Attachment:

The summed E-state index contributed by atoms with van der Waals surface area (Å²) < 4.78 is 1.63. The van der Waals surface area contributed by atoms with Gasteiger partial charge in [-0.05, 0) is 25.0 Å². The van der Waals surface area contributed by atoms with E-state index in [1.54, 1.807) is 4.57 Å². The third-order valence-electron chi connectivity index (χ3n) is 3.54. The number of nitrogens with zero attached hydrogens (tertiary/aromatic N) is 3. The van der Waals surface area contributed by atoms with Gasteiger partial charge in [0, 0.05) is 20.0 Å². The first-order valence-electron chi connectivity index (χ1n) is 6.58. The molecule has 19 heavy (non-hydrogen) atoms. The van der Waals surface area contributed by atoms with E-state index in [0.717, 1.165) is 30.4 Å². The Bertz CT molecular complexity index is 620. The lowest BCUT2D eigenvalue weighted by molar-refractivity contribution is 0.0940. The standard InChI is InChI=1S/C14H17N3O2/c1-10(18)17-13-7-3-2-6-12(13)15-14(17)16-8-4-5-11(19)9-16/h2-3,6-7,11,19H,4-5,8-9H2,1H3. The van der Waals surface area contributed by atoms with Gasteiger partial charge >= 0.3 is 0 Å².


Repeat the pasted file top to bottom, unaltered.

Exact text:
The summed E-state index contributed by atoms with van der Waals surface area (Å²) < 4.78 is 1.63. The van der Waals surface area contributed by atoms with Gasteiger partial charge in [-0.05, 0) is 25.0 Å². The van der Waals surface area contributed by atoms with E-state index in [1.54, 1.807) is 4.57 Å². The third-order valence-electron chi connectivity index (χ3n) is 3.54. The number of nitrogens with zero attached hydrogens (tertiary/aromatic N) is 3. The van der Waals surface area contributed by atoms with Gasteiger partial charge in [0, 0.05) is 20.0 Å². The first-order valence-electron chi connectivity index (χ1n) is 6.58. The molecule has 19 heavy (non-hydrogen) atoms. The van der Waals surface area contributed by atoms with E-state index in [0.717, 1.165) is 30.4 Å². The Bertz CT molecular complexity index is 620. The lowest BCUT2D eigenvalue weighted by molar-refractivity contribution is 0.0940. The standard InChI is InChI=1S/C14H17N3O2/c1-10(18)17-13-7-3-2-6-12(13)15-14(17)16-8-4-5-11(19)9-16/h2-3,6-7,11,19H,4-5,8-9H2,1H3. The van der Waals surface area contributed by atoms with Gasteiger partial charge >= 0.3 is 0 Å².